“Our UAE and KSA cloud data centres are open to any organisation in-country, in the Middle East, or even worldwide. As a result, we also see interest from beyond the UAE and Saudi Arabia for running operations on our data centres,” Mitschein added.
Migrating workloads to cloud platforms can be a daunting task for even the most digital-savvy business. Mitschein said SAP’s Channel Partner Program plays a key role in enabling public and private sector organisations across the Middle East and North Africa migrate to the cloud.
“Organisations first should consider their business objectives, then develop their digital transformation agendas, then decide which cloud environment is best for their business.” Mitschein said the Middle East and North Africa is a fast-evolving region for the SAP Global Alliance PartnerEdge Program. “Showing the strength of our Channel Partner Program, in 2018, SAP MENA channel partners contributed to 61% of our SME market and 25% of total business. Our partners can also leverage new online and on-demand partner training on cloud solutions and implementations and help their customers to succeed,” she added.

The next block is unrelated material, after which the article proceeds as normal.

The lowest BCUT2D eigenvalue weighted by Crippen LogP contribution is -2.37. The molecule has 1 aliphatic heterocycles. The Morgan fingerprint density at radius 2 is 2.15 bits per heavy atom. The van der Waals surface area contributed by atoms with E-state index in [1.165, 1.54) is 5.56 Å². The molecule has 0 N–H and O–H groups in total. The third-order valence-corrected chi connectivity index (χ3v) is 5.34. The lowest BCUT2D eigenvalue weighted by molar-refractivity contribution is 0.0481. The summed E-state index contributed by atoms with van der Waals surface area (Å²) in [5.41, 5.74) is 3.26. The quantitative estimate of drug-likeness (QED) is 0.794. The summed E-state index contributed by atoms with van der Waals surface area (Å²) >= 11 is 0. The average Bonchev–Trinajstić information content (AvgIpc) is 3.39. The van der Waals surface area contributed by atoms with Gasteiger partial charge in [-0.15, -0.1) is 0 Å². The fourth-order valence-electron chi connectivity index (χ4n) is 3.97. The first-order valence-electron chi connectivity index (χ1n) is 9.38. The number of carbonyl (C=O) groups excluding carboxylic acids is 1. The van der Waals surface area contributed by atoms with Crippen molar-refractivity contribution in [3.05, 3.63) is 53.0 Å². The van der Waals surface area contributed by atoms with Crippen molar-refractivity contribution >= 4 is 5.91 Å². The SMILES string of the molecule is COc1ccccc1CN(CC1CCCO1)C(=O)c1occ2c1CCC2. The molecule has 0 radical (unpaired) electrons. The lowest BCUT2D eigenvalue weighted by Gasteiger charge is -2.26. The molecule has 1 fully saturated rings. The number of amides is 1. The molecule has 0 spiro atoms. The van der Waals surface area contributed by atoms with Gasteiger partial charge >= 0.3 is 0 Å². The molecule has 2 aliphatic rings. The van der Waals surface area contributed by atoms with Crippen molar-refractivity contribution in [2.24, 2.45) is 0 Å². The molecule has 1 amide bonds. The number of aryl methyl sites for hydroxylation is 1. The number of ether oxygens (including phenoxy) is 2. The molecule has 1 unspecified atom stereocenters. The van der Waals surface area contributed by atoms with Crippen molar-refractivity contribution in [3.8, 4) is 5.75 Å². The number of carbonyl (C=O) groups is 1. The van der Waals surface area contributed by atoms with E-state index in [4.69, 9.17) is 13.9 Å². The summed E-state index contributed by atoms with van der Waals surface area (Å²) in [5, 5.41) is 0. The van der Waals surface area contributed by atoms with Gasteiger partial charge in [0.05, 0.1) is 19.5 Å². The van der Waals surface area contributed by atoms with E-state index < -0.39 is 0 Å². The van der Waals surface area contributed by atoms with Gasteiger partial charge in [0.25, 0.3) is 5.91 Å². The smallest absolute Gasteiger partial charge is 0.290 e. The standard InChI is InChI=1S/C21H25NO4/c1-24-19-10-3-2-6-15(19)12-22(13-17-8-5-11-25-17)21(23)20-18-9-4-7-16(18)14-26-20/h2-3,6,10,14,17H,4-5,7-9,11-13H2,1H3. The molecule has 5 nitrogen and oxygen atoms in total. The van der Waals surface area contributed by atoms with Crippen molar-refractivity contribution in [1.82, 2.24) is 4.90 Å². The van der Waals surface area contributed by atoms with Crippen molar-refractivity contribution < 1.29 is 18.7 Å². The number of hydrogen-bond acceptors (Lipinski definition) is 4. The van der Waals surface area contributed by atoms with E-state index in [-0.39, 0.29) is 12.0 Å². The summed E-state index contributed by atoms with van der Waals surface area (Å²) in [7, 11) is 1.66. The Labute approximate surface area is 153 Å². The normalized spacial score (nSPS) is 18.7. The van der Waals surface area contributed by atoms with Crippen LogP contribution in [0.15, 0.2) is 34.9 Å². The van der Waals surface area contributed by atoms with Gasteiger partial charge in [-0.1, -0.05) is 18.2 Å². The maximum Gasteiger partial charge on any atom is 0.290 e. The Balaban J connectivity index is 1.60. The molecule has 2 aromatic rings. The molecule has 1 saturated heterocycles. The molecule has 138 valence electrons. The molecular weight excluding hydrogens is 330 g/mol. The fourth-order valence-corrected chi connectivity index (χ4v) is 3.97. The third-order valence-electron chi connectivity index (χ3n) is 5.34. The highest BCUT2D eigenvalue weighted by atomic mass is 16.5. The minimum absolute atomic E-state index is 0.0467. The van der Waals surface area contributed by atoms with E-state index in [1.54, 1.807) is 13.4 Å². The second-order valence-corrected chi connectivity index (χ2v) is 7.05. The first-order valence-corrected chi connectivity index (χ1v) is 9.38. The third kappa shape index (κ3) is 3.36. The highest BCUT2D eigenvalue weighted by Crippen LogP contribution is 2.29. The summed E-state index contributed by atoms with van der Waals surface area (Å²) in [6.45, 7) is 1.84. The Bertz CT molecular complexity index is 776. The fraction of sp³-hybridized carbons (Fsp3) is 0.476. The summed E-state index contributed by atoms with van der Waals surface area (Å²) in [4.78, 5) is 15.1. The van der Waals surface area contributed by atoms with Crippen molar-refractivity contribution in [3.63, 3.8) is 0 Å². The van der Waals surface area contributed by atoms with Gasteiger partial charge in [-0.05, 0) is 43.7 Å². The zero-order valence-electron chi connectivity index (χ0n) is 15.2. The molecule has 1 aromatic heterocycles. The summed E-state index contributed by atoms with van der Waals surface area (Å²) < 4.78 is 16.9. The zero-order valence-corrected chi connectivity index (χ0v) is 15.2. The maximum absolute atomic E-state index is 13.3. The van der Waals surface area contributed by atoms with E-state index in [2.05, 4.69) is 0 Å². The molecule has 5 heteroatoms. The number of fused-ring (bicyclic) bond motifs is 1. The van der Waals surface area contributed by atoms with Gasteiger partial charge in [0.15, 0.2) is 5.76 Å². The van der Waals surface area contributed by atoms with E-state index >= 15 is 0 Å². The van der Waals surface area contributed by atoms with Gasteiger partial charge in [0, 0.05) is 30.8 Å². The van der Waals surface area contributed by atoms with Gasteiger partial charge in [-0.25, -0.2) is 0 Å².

Cost remains the major driver for businesses in the UAE that are moving to the cloud, cited by 90% of UAE-based IT decision-makers and 62% of Saudi Arabia-based IT decision-makers surveyed by YouGov researchers. Beyond cost, organisations also benefit from real-time insights on their operations, can scale up their IT infrastructure as they grow their business, and meet data regulations such as GDPR when they migrate to the cloud, says Mitschein. Middle East IT teams are increasingly led by Millennials who have the knowledge and the appetite to adopt the latest technology innovations, Mitschein observed.